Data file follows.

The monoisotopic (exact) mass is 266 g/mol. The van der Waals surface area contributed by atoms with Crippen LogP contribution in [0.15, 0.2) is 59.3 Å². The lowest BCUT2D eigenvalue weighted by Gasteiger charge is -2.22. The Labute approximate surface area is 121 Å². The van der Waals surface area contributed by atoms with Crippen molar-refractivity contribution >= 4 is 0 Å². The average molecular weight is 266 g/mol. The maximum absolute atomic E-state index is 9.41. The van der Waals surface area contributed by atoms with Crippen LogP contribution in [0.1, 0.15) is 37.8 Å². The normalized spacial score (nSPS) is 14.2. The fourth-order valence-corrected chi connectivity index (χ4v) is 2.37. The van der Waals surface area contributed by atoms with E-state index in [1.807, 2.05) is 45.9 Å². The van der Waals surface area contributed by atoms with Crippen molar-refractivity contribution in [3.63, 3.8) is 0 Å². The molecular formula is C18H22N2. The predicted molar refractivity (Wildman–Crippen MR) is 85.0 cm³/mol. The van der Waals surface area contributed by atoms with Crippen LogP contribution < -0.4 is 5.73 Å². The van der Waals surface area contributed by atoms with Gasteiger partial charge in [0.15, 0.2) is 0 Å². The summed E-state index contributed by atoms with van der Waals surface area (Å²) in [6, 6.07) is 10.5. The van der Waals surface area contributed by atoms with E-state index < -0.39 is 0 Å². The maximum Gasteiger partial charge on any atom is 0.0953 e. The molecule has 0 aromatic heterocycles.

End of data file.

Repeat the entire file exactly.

The monoisotopic (exact) mass is 266 g/mol. The van der Waals surface area contributed by atoms with Crippen LogP contribution in [0.15, 0.2) is 59.3 Å². The lowest BCUT2D eigenvalue weighted by Gasteiger charge is -2.22. The Labute approximate surface area is 121 Å². The van der Waals surface area contributed by atoms with Crippen molar-refractivity contribution >= 4 is 0 Å². The average molecular weight is 266 g/mol. The maximum absolute atomic E-state index is 9.41. The van der Waals surface area contributed by atoms with Crippen LogP contribution in [0.1, 0.15) is 37.8 Å². The normalized spacial score (nSPS) is 14.2. The fourth-order valence-corrected chi connectivity index (χ4v) is 2.37. The van der Waals surface area contributed by atoms with E-state index in [1.807, 2.05) is 45.9 Å². The van der Waals surface area contributed by atoms with Crippen molar-refractivity contribution in [3.63, 3.8) is 0 Å². The molecular formula is C18H22N2. The predicted molar refractivity (Wildman–Crippen MR) is 85.0 cm³/mol. The van der Waals surface area contributed by atoms with Crippen LogP contribution < -0.4 is 5.73 Å². The van der Waals surface area contributed by atoms with Gasteiger partial charge in [0.15, 0.2) is 0 Å². The summed E-state index contributed by atoms with van der Waals surface area (Å²) in [6, 6.07) is 10.5. The van der Waals surface area contributed by atoms with E-state index < -0.39 is 0 Å². The maximum Gasteiger partial charge on any atom is 0.0953 e. The molecule has 0 aromatic heterocycles.